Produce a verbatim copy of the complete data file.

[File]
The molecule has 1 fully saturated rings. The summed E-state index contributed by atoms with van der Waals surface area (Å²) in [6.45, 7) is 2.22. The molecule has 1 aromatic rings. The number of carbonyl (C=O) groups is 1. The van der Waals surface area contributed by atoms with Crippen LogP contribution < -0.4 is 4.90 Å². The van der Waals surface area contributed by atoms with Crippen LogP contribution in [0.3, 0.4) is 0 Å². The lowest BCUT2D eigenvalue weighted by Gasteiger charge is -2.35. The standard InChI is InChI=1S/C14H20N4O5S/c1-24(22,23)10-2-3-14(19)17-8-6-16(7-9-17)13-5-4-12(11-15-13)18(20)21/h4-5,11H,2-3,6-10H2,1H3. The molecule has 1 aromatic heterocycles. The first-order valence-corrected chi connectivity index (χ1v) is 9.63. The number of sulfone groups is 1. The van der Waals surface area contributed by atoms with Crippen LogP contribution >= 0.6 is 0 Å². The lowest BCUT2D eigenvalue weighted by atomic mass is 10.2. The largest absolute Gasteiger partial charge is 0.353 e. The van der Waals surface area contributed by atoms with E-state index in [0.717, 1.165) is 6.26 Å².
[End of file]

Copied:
The molecule has 1 fully saturated rings. The summed E-state index contributed by atoms with van der Waals surface area (Å²) in [6.45, 7) is 2.22. The molecule has 1 aromatic rings. The number of carbonyl (C=O) groups is 1. The van der Waals surface area contributed by atoms with Crippen LogP contribution < -0.4 is 4.90 Å². The van der Waals surface area contributed by atoms with Crippen LogP contribution in [0.3, 0.4) is 0 Å². The lowest BCUT2D eigenvalue weighted by Gasteiger charge is -2.35. The standard InChI is InChI=1S/C14H20N4O5S/c1-24(22,23)10-2-3-14(19)17-8-6-16(7-9-17)13-5-4-12(11-15-13)18(20)21/h4-5,11H,2-3,6-10H2,1H3. The molecule has 1 aromatic heterocycles. The first-order valence-corrected chi connectivity index (χ1v) is 9.63. The number of sulfone groups is 1. The van der Waals surface area contributed by atoms with Crippen LogP contribution >= 0.6 is 0 Å². The lowest BCUT2D eigenvalue weighted by atomic mass is 10.2. The largest absolute Gasteiger partial charge is 0.353 e. The van der Waals surface area contributed by atoms with E-state index in [0.717, 1.165) is 6.26 Å².